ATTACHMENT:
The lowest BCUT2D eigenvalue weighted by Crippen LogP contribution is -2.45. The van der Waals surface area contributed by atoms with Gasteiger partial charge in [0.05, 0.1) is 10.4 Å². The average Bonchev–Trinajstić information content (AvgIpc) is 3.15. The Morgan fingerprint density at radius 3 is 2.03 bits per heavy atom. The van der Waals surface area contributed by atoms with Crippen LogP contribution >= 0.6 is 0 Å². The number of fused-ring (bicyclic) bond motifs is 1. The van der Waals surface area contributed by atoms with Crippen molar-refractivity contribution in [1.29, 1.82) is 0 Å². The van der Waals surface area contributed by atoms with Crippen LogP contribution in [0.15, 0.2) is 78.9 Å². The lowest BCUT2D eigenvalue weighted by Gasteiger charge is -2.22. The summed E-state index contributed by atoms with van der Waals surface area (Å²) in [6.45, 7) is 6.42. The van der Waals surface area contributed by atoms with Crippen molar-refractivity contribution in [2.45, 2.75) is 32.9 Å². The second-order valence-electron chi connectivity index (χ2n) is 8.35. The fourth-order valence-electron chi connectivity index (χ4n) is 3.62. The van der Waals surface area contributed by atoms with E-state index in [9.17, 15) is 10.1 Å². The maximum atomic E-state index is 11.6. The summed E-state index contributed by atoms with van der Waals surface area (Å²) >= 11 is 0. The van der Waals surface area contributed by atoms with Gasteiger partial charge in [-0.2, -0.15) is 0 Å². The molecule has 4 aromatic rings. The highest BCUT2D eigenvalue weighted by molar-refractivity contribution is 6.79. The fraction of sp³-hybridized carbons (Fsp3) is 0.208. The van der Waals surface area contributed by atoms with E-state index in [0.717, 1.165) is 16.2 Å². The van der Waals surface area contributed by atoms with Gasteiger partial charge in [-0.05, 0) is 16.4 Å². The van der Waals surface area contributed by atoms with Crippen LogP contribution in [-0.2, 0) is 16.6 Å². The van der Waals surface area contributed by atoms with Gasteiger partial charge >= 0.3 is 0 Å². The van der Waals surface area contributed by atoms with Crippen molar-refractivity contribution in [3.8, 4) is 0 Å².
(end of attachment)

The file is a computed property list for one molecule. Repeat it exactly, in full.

The lowest BCUT2D eigenvalue weighted by Crippen LogP contribution is -2.45. The van der Waals surface area contributed by atoms with Gasteiger partial charge in [0.05, 0.1) is 10.4 Å². The average Bonchev–Trinajstić information content (AvgIpc) is 3.15. The Morgan fingerprint density at radius 3 is 2.03 bits per heavy atom. The van der Waals surface area contributed by atoms with Crippen LogP contribution >= 0.6 is 0 Å². The number of fused-ring (bicyclic) bond motifs is 1. The van der Waals surface area contributed by atoms with Crippen molar-refractivity contribution in [1.29, 1.82) is 0 Å². The van der Waals surface area contributed by atoms with Crippen LogP contribution in [0.15, 0.2) is 78.9 Å². The lowest BCUT2D eigenvalue weighted by Gasteiger charge is -2.22. The summed E-state index contributed by atoms with van der Waals surface area (Å²) in [6.45, 7) is 6.42. The van der Waals surface area contributed by atoms with Crippen molar-refractivity contribution in [2.45, 2.75) is 32.9 Å². The second-order valence-electron chi connectivity index (χ2n) is 8.35. The fourth-order valence-electron chi connectivity index (χ4n) is 3.62. The van der Waals surface area contributed by atoms with E-state index in [9.17, 15) is 10.1 Å². The maximum atomic E-state index is 11.6. The summed E-state index contributed by atoms with van der Waals surface area (Å²) >= 11 is 0. The van der Waals surface area contributed by atoms with Gasteiger partial charge in [-0.2, -0.15) is 0 Å². The molecule has 4 aromatic rings. The highest BCUT2D eigenvalue weighted by molar-refractivity contribution is 6.79. The fraction of sp³-hybridized carbons (Fsp3) is 0.208. The van der Waals surface area contributed by atoms with E-state index in [0.717, 1.165) is 16.2 Å². The van der Waals surface area contributed by atoms with Gasteiger partial charge in [-0.05, 0) is 16.4 Å². The van der Waals surface area contributed by atoms with Crippen LogP contribution in [-0.2, 0) is 16.6 Å². The van der Waals surface area contributed by atoms with Gasteiger partial charge >= 0.3 is 0 Å². The van der Waals surface area contributed by atoms with Crippen molar-refractivity contribution in [3.8, 4) is 0 Å².